Skip to main content

Greek chaos provides opening for neo-Nazi party......

My Greek-American son and his wife live on a quiet Greek island in the Aegean, which much to their surprise, had voted around 10% for the neo-Nazi party Golden Dawn in the last election. Golden Dawn came to their island last week to rally supporters, to be met with a protest group of around 400 "antifascists", yelling no to fascism. Golden Dawn has the support of many in the police force, unfortunately. Around 40 riot special forces police went sent from Athens to protect Golden Dawn members, in what was a peaceful protest. However, police used tear gas against the protesters and one policeman used a club on a young Greek girl.

Society in Greece is stretched to the limit by all the austerity measures put in place, with new taxes and many price increases, medicines in short supply, some unable to pay for electric power or for oil to heat their homes, many in private and public employment not being paid for months.

For Greece thus far, there is little if any hope in sight for better living, and the political structure there is changing in ways that are very frightening. For a country that lived under the military junta for years, with a military coup having taken over one morning when Athenians awakened to the tanks filling the streets it is even more troubling that the Golden Dawn neo-Nazi party is gaining more support and power.

Warning: The video below is "Racist and violent ---- the true face of Golden Dawn”

Greek far-right Golden Dawn member: 'We will turn immigrants into soap'

The neo-Nazi's slogan is "Greece: Only for the Greeks." The party's symbol is similiar to the Germany's Nazi swastika, and their salute also like the Nazis.

Golden Dawn rising.....

Greece’s neo-Nazi Golden Dawn party is gaining popularity in the midst of the country’s deepening financial crisis.The group has been implicated in torture cases, and for inciting an wave of racial violence sweeping the country. An opinion poll published by KAPA Research in October showed that support for the extremist political group had grown from 7.5 percent of the population in June to 10.4 percent currently. The Golden Dawn emerged from political obscurity into the mainstream in May after winning 7 percent of the vote in the Greek parliamentary elections. Since then, the country has reportedly witnessed an upsurge in racial violence connected to the right-wing group.
Latest opinion polls show the popularity of the party - the first ultra-nationalist group to enter parliament since a military junta was overthrown in 1974 - has risen since the last election in June, when Golden Dawn won 18 seats in the 300-seat parliament with 7 per cent of the vote. A survey by VPRC, an independent polling company, put support for Golden Dawn at 14 per cent in October, making it third most popular party.

Now Golden Dawn is suddenly everywhere. Its eight local offices at election time have become 60 nationwide. It is polling consistently as the third most popular party at 12%. Its parliamentarians have threatened to "drag migrant children from the kindergartens," and requested a list of the kindergartens with high migrant numbers. This, the Greek education ministry has willingly provided. And the police are reportedly in on it, which means victims have virtually nowhere to turn. Panagiotaros told Mason that he estimates 50-60 percent of the Greek police force supports Golden Dawn, and "every day it is growing," – which means they don't get involved when Golden Dawn is doing damage. Some Greeks claim terrible mistreatment at the hands of police who openly boast their allegiance to Golden Dawn as well.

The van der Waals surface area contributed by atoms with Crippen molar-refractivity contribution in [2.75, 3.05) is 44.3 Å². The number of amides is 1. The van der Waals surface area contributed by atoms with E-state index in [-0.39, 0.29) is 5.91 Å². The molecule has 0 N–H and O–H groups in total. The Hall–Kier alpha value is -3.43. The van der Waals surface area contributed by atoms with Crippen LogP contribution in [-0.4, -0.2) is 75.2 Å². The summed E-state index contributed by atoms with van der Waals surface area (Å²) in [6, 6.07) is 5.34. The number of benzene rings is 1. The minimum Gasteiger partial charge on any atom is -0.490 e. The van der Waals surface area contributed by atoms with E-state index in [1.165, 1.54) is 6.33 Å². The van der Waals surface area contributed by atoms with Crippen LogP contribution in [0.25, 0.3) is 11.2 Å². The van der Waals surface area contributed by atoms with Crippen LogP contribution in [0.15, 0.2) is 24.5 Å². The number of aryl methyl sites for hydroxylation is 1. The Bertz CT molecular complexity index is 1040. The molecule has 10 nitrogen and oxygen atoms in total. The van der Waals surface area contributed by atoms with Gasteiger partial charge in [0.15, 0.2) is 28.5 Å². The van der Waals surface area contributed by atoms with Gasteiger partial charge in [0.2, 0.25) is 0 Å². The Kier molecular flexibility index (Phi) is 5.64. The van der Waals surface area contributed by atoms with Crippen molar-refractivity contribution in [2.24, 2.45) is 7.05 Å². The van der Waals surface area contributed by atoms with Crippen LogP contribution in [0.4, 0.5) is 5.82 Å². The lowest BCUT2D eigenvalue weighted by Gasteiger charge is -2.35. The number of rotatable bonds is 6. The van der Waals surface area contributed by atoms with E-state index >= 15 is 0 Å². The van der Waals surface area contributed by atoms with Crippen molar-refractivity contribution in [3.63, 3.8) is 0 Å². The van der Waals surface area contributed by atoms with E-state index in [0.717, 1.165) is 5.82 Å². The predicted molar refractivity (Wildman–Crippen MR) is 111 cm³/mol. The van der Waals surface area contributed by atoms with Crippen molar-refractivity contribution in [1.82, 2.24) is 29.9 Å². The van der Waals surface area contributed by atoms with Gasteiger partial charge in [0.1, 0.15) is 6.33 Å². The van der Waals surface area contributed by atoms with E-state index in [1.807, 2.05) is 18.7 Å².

Golden Dawn, gaining legitmacy in a deeply frustrated nation. Greek chaos provides opening for far-right party. Journalists were told to stand up in a sign of respect while the party leader made a grand entrance. Nikolaos Michaloliakos, gave a rambling speech which included the proclamation that the official account of the Nazi death camp at Auschwitz was widely exaggerated.
The Rise of 'Golden Dawn' in Greece - Mini-documentary by 'The Guardian'

Are Greek Police 'Colluding' With Far Right Golden Dawn


Your Email has been sent.
You must add at least one tag to this diary before publishing it.

Add keywords that describe this diary. Separate multiple keywords with commas.
Tagging tips - Search For Tags - Browse For Tags


More Tagging tips:

A tag is a way to search for this diary. If someone is searching for "Barack Obama," is this a diary they'd be trying to find?

Use a person's full name, without any title. Senator Obama may become President Obama, and Michelle Obama might run for office.

If your diary covers an election or elected official, use election tags, which are generally the state abbreviation followed by the office. CA-01 is the first district House seat. CA-Sen covers both senate races. NY-GOV covers the New York governor's race.

Tags do not compound: that is, "education reform" is a completely different tag from "education". A tag like "reform" alone is probably not meaningful.

Consider if one or more of these tags fits your diary: Civil Rights, Community, Congress, Culture, Economy, Education, Elections, Energy, Environment, Health Care, International, Labor, Law, Media, Meta, National Security, Science, Transportation, or White House. If your diary is specific to a state, consider adding the state (California, Texas, etc). Keep in mind, though, that there are many wonderful and important diaries that don't fit in any of these tags. Don't worry if yours doesn't.

You can add a private note to this diary when hotlisting it:
Are you sure you want to remove this diary from your hotlist?
Are you sure you want to remove your recommendation? You can only recommend a diary once, so you will not be able to re-recommend it afterwards.
Rescue this diary, and add a note:
Are you sure you want to remove this diary from Rescue?
Choose where to republish this diary. The diary will be added to the queue for that group. Publish it from the queue to make it appear.